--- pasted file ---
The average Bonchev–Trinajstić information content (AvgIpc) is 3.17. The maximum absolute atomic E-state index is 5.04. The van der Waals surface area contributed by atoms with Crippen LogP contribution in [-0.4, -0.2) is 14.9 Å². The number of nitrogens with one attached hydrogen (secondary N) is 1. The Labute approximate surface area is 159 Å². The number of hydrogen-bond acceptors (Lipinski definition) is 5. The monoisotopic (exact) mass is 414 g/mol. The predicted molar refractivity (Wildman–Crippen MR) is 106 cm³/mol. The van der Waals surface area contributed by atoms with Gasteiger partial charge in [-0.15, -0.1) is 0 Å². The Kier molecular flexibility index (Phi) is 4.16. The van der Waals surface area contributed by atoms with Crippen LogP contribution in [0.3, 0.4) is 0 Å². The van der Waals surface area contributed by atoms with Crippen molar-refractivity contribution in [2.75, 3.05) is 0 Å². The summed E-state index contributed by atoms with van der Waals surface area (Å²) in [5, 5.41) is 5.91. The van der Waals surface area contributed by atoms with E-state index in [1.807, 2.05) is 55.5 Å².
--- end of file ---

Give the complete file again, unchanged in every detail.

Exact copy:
The average Bonchev–Trinajstić information content (AvgIpc) is 3.17. The maximum absolute atomic E-state index is 5.04. The van der Waals surface area contributed by atoms with Crippen LogP contribution in [-0.4, -0.2) is 14.9 Å². The number of nitrogens with one attached hydrogen (secondary N) is 1. The Labute approximate surface area is 159 Å². The number of hydrogen-bond acceptors (Lipinski definition) is 5. The monoisotopic (exact) mass is 414 g/mol. The predicted molar refractivity (Wildman–Crippen MR) is 106 cm³/mol. The van der Waals surface area contributed by atoms with Gasteiger partial charge in [-0.15, -0.1) is 0 Å². The Kier molecular flexibility index (Phi) is 4.16. The van der Waals surface area contributed by atoms with Crippen LogP contribution in [0.3, 0.4) is 0 Å². The van der Waals surface area contributed by atoms with Crippen molar-refractivity contribution in [2.75, 3.05) is 0 Å². The summed E-state index contributed by atoms with van der Waals surface area (Å²) in [5, 5.41) is 5.91. The van der Waals surface area contributed by atoms with E-state index in [1.807, 2.05) is 55.5 Å².